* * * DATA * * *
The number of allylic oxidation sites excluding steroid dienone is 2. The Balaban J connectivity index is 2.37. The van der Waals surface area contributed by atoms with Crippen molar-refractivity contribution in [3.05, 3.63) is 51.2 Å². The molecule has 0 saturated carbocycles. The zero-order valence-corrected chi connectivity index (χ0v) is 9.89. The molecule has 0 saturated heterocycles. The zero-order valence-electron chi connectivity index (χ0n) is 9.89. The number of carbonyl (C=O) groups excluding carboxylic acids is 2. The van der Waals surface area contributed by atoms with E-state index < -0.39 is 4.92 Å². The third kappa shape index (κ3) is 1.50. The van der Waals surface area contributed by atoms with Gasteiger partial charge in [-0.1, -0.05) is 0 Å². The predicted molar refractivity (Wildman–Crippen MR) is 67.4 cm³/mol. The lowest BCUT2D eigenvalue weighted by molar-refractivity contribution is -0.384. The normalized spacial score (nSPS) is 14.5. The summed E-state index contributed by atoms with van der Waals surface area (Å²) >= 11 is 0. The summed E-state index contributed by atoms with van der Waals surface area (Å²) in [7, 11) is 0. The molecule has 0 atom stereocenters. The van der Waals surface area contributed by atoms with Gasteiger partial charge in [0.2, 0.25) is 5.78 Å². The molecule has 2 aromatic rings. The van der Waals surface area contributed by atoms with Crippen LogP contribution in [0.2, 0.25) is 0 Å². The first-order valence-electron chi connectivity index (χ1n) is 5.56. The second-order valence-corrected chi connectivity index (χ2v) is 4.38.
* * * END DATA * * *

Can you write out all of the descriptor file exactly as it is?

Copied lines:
The number of allylic oxidation sites excluding steroid dienone is 2. The Balaban J connectivity index is 2.37. The van der Waals surface area contributed by atoms with Crippen molar-refractivity contribution in [3.05, 3.63) is 51.2 Å². The molecule has 0 saturated carbocycles. The zero-order valence-corrected chi connectivity index (χ0v) is 9.89. The molecule has 0 saturated heterocycles. The zero-order valence-electron chi connectivity index (χ0n) is 9.89. The number of carbonyl (C=O) groups excluding carboxylic acids is 2. The van der Waals surface area contributed by atoms with E-state index < -0.39 is 4.92 Å². The third kappa shape index (κ3) is 1.50. The van der Waals surface area contributed by atoms with Gasteiger partial charge in [-0.1, -0.05) is 0 Å². The predicted molar refractivity (Wildman–Crippen MR) is 67.4 cm³/mol. The lowest BCUT2D eigenvalue weighted by molar-refractivity contribution is -0.384. The normalized spacial score (nSPS) is 14.5. The summed E-state index contributed by atoms with van der Waals surface area (Å²) >= 11 is 0. The summed E-state index contributed by atoms with van der Waals surface area (Å²) in [7, 11) is 0. The molecule has 0 atom stereocenters. The van der Waals surface area contributed by atoms with Gasteiger partial charge in [0.2, 0.25) is 5.78 Å². The molecule has 2 aromatic rings. The van der Waals surface area contributed by atoms with Crippen LogP contribution in [0.2, 0.25) is 0 Å². The first-order valence-electron chi connectivity index (χ1n) is 5.56. The second-order valence-corrected chi connectivity index (χ2v) is 4.38.